KING: Do you have any needs now, in terms of manpower and material? Obviously, you must be short policemen.

KERIK: Well, we're doing pretty well. We've gotten a number of resources from other municipalities. The state police, Governor Pataki, has been phenomenal in resources. We've gotten an enormous amount of assistance from other states. We have police officers and firemen from California, from Michigan, from Chicago. They've driven in, really, from all over the United States, so I think in manpower status, right now we're doing pretty well.

KING: You attended the speech last night. What was that like for you?

KERIK: I wish it wasn't under these circumstances. I think that was a highlight of my career, but -- and it was also one of the best speeches I've ever heard. I was extremely pleased to be there, I was happy to be there.

KING: There have been reports -- are they true -- about possible looting at the mall below the World Trade Center?

KERIK: No. We've had a couple incidents where people have tried to take things out of the mall. One of the members of my office, a deputy commissioner, Kurekus (ph), he arrested someone on the night of 13th who had gone into Tourneau's and stole about $3,000 worth of watches. In fact, the two people he arrested were indicted yesterday. But we haven't had any major problems.

KING: What's your biggest concern right now?

KERIK: Our biggest concern is the people that are working on the site down in the hole at ground zero. I have 23 cops that are still missing. The fire department has more than 300 members, and numerous other public service workers and civilians. My biggest concern right now is to make sure that we do everything in our power to get, anyone that could possibly be alive out of the hole, and just to make sure that everybody working there gets home safely.

KING: You toured the area today with the FBI director, Mr. Mueller, with Attorney General John Ashcroft. Are you happy with all federal government is doing?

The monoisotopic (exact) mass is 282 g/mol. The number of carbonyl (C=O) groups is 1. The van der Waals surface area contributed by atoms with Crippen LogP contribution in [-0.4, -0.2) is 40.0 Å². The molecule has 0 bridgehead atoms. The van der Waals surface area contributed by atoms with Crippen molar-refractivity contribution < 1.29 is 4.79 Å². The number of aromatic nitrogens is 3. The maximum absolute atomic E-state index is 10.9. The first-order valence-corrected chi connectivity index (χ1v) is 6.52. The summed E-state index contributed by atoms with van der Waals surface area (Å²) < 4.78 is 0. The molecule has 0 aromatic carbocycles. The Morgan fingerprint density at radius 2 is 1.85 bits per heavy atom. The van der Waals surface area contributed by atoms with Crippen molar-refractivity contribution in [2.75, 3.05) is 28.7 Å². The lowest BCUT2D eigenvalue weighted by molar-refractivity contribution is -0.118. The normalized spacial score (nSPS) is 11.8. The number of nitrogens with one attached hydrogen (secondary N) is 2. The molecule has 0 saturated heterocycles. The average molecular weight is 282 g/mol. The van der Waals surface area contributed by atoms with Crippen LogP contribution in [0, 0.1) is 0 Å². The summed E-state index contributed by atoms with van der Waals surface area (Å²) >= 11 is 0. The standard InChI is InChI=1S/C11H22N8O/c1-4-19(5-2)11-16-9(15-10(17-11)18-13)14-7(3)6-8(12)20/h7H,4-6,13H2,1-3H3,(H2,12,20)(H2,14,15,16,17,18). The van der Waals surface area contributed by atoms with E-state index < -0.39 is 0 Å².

KERIK: I'm extremely happy with their support, the attorney general, the FBI director, Barry Mawn, here in New York City. Their support, the cooperation we're getting has been tremendous. I think we work well as a team together. And the key is that we're going to do everything in our power to put faces on these gutless cowards that committed this crime. So we can either bring them to justice or, as the president said last night, bring justice to them.

KING: What do police say to ordinary citizens about their fears, about cautions they can take? I mean, you don't want to have a society where you leave your house and look left and right.

KERIK: No, you don't, and you have to -- at some point in time, you have to get back to you know, living in a normal society, and I understand people have fears. And it will take a while for people to get back into a normality of living. But, you know, we've just got to make sure that they understand we're doing everything possible in New York City to keep it safe and secure. And, you know, you can't stop every single event, but the mayor and I are committed to doing everything in our power to make sure that the city is as safe as possible.

KING: And, Commissioner, finally, what's the morale like?

KERIK: Well, the morale is -- it's been pretty low, because we're missing 23 members of our department, and there are a number of people that are still missing. But I think the cops inspire each other. They absolutely inspire me to do my job. We'll get through this, and we're going to come back bigger, better and stronger than ever.